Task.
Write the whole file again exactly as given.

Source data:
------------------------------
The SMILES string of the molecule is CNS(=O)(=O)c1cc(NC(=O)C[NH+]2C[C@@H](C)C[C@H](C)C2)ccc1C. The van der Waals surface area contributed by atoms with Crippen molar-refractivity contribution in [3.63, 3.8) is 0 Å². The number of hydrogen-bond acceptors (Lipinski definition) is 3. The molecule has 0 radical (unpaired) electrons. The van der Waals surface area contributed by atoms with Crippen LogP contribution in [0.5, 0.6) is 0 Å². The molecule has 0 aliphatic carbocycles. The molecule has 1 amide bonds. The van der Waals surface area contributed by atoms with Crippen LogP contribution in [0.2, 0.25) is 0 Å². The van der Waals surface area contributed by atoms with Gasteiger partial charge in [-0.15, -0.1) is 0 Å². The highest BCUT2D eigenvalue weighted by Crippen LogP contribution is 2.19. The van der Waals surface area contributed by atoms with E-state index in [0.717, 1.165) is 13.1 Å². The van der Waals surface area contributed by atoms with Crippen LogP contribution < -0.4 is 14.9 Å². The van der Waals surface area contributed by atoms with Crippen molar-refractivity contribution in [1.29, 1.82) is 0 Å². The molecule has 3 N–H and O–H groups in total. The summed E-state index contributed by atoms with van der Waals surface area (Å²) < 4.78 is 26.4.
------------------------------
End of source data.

The SMILES string of the molecule is CNS(=O)(=O)c1cc(NC(=O)C[NH+]2C[C@@H](C)C[C@H](C)C2)ccc1C. The van der Waals surface area contributed by atoms with Crippen molar-refractivity contribution in [3.63, 3.8) is 0 Å². The number of hydrogen-bond acceptors (Lipinski definition) is 3. The molecule has 0 radical (unpaired) electrons. The van der Waals surface area contributed by atoms with Crippen LogP contribution in [0.5, 0.6) is 0 Å². The molecule has 0 aliphatic carbocycles. The molecule has 1 amide bonds. The van der Waals surface area contributed by atoms with Crippen LogP contribution in [0.2, 0.25) is 0 Å². The van der Waals surface area contributed by atoms with Gasteiger partial charge in [-0.15, -0.1) is 0 Å². The highest BCUT2D eigenvalue weighted by Crippen LogP contribution is 2.19. The van der Waals surface area contributed by atoms with E-state index in [0.717, 1.165) is 13.1 Å². The van der Waals surface area contributed by atoms with Crippen LogP contribution < -0.4 is 14.9 Å². The van der Waals surface area contributed by atoms with Crippen molar-refractivity contribution in [1.29, 1.82) is 0 Å². The molecule has 3 N–H and O–H groups in total. The summed E-state index contributed by atoms with van der Waals surface area (Å²) < 4.78 is 26.4.